As in the text and the 1868 Eytinge illustration of the same moment, A Retrospect, Belle is depicted as "a fair young girl in a mourning-dress," but otherwise the illustrators have been free to improvise, particularly with respect to the figures of the couple: businessman Scrooge, for example, is younger and much better dressed in the Green interpretation of the scene. Pointing not merely toward the scene but a future devoid of companionship, in the Eytinge wood-engraving the Spirit of Christmas Past is positioned upstage (left), in the very centre of the composition, which is otherwise dominated by Scrooge, his back towards us, wringing his hands. Although Dickens indicates that Scrooge and his spirit-guide are "in the open air," Eytinge has set the ensuing dialogue between Scrooge and Belle indoors. Green, in contrast, uses a park-like setting, just the sort of private space for Belle's confronting her fiancé about his growing love of gain and his much reduced interest in her, "a dowerless girl" (62) by her own account. Creating a great gulf between Scrooge, silhouetted against a stand of birches in the background, and inward-looking Belle in the foreground, Charles Green adopts an entirely different compositional strategy from Eytinge's, placing the overwrought Belle close to the reader, who, unlike Scrooge, can assess by her expression the pain that this interview has cost her. Significantly, Green does not show either Scrooge the dreamer or The Spirit of Christmas Past, so that the moment has all the reality of a motion-picture still. The eye is drawn forward diagonally from Scrooge as "man in the prime of life" (60) and the vacant bench down the path towards Belle, listlessly gripping the handle of her umbrella. To heighten the contrast, Green has Scrooge in light hat and trousers. The symbol of their life together that might have been is the empty bench, designed to seat two. Scrooge is seen at too great a distance for the reader to gauge his emotions, so that the reader must return to the text to assess how re-living this incident has afterwards affected Scrooge, who has not, contrary to Belle's confident assertion, "dismiss[ed] the recollection of it" (64). He tries to do so now, of course, as John Leech's tailpiece for Stave Two, Scrooge Extinguishes the First of The Three Spirits (p. 73 in the 1843 volume), makes clear. Indeed, Green has eliminated the spirit-guide entirely from his illustrations for Stave Two, emphasizing that these are images of the protagonist's memories, not pageant scenes displayed by a supernatural agent.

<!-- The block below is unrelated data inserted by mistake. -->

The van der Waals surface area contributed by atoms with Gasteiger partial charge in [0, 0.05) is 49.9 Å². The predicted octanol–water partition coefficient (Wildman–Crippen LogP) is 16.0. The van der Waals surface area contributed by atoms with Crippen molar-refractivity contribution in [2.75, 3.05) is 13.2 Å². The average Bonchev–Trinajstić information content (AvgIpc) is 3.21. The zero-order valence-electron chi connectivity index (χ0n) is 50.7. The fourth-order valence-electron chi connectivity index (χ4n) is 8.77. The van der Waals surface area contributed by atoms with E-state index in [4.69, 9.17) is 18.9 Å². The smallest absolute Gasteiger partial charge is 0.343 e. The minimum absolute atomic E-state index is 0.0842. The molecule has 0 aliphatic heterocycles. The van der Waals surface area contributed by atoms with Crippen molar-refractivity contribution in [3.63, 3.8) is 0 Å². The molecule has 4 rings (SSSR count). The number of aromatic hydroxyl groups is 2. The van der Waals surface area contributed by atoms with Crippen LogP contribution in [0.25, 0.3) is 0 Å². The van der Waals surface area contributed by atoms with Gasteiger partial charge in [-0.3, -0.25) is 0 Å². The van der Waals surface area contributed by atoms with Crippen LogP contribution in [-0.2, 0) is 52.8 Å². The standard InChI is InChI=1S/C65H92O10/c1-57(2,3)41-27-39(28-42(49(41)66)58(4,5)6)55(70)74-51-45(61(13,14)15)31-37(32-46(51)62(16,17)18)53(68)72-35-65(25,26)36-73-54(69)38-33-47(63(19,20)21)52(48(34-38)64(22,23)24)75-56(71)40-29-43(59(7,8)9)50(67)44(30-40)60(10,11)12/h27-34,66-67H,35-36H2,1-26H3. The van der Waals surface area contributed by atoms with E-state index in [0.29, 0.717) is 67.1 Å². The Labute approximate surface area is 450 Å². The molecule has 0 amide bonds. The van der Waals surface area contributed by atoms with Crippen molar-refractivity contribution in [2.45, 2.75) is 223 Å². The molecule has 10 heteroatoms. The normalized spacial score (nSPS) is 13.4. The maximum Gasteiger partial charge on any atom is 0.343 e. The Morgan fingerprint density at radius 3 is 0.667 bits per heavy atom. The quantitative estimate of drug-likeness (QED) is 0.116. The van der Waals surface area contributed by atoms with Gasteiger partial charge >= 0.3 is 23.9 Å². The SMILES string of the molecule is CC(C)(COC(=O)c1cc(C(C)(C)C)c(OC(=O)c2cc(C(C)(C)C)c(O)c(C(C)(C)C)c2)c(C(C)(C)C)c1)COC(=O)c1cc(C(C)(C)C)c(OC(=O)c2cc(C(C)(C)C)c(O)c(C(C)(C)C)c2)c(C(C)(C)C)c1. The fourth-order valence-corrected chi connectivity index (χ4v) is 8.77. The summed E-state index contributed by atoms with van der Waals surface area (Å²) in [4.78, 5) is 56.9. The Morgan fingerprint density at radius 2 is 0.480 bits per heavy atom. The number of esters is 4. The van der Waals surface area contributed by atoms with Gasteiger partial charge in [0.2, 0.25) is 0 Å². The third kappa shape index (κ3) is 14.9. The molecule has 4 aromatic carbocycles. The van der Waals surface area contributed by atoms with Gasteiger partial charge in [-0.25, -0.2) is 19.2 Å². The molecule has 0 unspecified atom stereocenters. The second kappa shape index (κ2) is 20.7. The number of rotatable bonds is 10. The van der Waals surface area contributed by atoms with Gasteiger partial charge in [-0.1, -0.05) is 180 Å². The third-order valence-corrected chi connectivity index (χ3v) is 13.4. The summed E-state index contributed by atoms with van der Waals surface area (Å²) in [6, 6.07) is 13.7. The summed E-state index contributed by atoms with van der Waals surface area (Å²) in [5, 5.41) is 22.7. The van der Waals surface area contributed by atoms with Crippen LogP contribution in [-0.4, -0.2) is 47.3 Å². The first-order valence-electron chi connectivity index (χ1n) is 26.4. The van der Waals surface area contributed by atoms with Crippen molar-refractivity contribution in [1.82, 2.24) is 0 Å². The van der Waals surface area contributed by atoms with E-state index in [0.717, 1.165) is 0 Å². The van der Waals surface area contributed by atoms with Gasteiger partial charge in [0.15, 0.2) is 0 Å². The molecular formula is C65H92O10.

Relevant Illustrations from the 1843 and 1868 Editions
Left: Sol Eytinge, Junior's scene of Scrooge's being rejected, A Retrospect. Right: John Leech's interpretation of Scrooge's attempting to suppress painful memories, Scrooge Extinguishes the First of The Three Spirits. [Click on images to enlarge them.]
Dickens, Charles. Christmas Books. Illustrated by Sol Eytinge, Jr. The Diamond Edition. Boston: Ticknor and Fields, 1867.
____. Christmas Books. Illustrated by Fred Barnard. Household Edition. London: Chapman and Hall, 1878.
____. Christmas Books. Illustrated by A. A. Dixon. London & Glasgow: Collins' Clear-Type Press, 1906.
____. Christmas Books. Illustrated by Harry Furniss. The Charles Dickens Library Edition. London: Educational Book, 1910.
____. A Christmas Carol in Prose, Being a Ghost Story of Christmas. Illustrated by John Leech. London: Chapman and Hall, 1843.
____. A Christmas Carol in Prose: Being a Ghost Story of Christmas. Illustrated by Sol Eytinge, Jr. Boston: Ticknor & Fields, 1868.
____. A Christmas Carol in Prose, Being A Ghost Story of Christmas. Illustrated by John Leech. (1843). Rpt. in Charles Dickens's Christmas Books, ed. Michael Slater. Harmondsworth: Penguin, 1971, rpt. 1978.
____. A Christmas Carol. Illustrated by Charles Green, R. I. London: A & F Pears, 1912.
____. A Christmas Carol. Illustrated by Arthur Rackham. London: William Heinemann, 1915.
____. Christmas Stories. Illustrated by E. A. Abbey. The Household Edition. New York: Harper and Brothers, 1876.
Last modified 7 August 2015